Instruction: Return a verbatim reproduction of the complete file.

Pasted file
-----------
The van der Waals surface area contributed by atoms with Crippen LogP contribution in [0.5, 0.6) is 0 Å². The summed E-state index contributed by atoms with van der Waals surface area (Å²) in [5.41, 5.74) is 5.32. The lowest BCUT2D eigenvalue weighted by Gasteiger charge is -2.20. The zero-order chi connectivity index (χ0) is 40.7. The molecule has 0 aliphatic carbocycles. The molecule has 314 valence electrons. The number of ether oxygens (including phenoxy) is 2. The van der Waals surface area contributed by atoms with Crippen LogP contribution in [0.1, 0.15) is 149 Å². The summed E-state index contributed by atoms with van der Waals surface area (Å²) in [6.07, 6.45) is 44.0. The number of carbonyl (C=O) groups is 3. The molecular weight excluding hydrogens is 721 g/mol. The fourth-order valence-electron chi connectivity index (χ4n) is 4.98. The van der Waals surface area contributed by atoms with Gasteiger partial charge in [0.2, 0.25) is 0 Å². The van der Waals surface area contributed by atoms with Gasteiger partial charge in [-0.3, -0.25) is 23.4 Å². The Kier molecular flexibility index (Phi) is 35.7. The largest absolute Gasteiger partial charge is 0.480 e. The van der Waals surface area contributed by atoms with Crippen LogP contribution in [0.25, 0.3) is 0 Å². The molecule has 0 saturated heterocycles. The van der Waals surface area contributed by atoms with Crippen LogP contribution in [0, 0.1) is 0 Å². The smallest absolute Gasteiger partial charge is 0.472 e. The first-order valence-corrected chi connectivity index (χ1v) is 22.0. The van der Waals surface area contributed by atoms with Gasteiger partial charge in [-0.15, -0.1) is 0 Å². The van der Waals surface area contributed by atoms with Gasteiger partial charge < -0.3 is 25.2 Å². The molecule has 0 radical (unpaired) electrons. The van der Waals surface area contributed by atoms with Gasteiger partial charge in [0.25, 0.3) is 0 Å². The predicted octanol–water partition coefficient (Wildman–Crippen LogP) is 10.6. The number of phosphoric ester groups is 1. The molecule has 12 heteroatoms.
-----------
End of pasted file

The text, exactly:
The van der Waals surface area contributed by atoms with Crippen LogP contribution in [0.5, 0.6) is 0 Å². The summed E-state index contributed by atoms with van der Waals surface area (Å²) in [5.41, 5.74) is 5.32. The lowest BCUT2D eigenvalue weighted by Gasteiger charge is -2.20. The zero-order chi connectivity index (χ0) is 40.7. The molecule has 0 aliphatic carbocycles. The molecule has 314 valence electrons. The number of ether oxygens (including phenoxy) is 2. The van der Waals surface area contributed by atoms with Crippen LogP contribution in [0.1, 0.15) is 149 Å². The summed E-state index contributed by atoms with van der Waals surface area (Å²) in [6.07, 6.45) is 44.0. The number of carbonyl (C=O) groups is 3. The molecular weight excluding hydrogens is 721 g/mol. The fourth-order valence-electron chi connectivity index (χ4n) is 4.98. The van der Waals surface area contributed by atoms with Gasteiger partial charge in [0.2, 0.25) is 0 Å². The van der Waals surface area contributed by atoms with Gasteiger partial charge in [-0.3, -0.25) is 23.4 Å². The Kier molecular flexibility index (Phi) is 35.7. The largest absolute Gasteiger partial charge is 0.480 e. The van der Waals surface area contributed by atoms with Crippen LogP contribution in [0.25, 0.3) is 0 Å². The molecule has 0 saturated heterocycles. The van der Waals surface area contributed by atoms with Crippen LogP contribution in [0, 0.1) is 0 Å². The smallest absolute Gasteiger partial charge is 0.472 e. The first-order valence-corrected chi connectivity index (χ1v) is 22.0. The van der Waals surface area contributed by atoms with Gasteiger partial charge in [-0.15, -0.1) is 0 Å². The van der Waals surface area contributed by atoms with Gasteiger partial charge < -0.3 is 25.2 Å². The molecule has 0 radical (unpaired) electrons. The van der Waals surface area contributed by atoms with Gasteiger partial charge in [0.25, 0.3) is 0 Å². The predicted octanol–water partition coefficient (Wildman–Crippen LogP) is 10.6. The number of phosphoric ester groups is 1. The molecule has 12 heteroatoms.